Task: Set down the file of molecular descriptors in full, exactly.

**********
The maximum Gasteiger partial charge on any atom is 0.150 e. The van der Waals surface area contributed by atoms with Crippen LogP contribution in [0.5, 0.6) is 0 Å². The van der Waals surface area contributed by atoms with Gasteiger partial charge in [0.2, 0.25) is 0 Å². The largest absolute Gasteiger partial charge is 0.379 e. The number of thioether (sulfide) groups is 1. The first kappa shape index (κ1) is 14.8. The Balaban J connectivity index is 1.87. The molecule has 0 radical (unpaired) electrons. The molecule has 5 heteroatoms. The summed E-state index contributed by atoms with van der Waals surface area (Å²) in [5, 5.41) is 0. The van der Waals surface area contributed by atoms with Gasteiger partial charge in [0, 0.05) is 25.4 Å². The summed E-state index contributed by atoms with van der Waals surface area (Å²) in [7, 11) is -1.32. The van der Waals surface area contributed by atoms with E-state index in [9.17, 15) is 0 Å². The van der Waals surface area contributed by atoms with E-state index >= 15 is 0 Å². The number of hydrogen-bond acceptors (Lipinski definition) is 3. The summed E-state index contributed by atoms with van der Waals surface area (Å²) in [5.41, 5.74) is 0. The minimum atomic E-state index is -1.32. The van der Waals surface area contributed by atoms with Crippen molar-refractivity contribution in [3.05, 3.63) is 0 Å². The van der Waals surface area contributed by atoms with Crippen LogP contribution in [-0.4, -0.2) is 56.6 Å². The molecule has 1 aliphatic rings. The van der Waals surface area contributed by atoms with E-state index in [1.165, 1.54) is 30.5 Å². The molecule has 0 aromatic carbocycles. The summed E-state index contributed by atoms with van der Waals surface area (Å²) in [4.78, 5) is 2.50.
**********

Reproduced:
The maximum Gasteiger partial charge on any atom is 0.150 e. The van der Waals surface area contributed by atoms with Crippen LogP contribution in [0.5, 0.6) is 0 Å². The van der Waals surface area contributed by atoms with Gasteiger partial charge in [0.2, 0.25) is 0 Å². The largest absolute Gasteiger partial charge is 0.379 e. The number of thioether (sulfide) groups is 1. The first kappa shape index (κ1) is 14.8. The Balaban J connectivity index is 1.87. The molecule has 0 radical (unpaired) electrons. The molecule has 5 heteroatoms. The summed E-state index contributed by atoms with van der Waals surface area (Å²) in [5, 5.41) is 0. The van der Waals surface area contributed by atoms with Gasteiger partial charge in [0, 0.05) is 25.4 Å². The summed E-state index contributed by atoms with van der Waals surface area (Å²) in [7, 11) is -1.32. The van der Waals surface area contributed by atoms with E-state index in [9.17, 15) is 0 Å². The van der Waals surface area contributed by atoms with E-state index >= 15 is 0 Å². The number of hydrogen-bond acceptors (Lipinski definition) is 3. The summed E-state index contributed by atoms with van der Waals surface area (Å²) in [5.41, 5.74) is 0. The minimum atomic E-state index is -1.32. The van der Waals surface area contributed by atoms with Crippen molar-refractivity contribution in [3.05, 3.63) is 0 Å². The van der Waals surface area contributed by atoms with Crippen LogP contribution in [-0.4, -0.2) is 56.6 Å². The molecule has 1 aliphatic rings. The van der Waals surface area contributed by atoms with E-state index in [1.165, 1.54) is 30.5 Å². The molecule has 0 aromatic carbocycles. The summed E-state index contributed by atoms with van der Waals surface area (Å²) in [4.78, 5) is 2.50.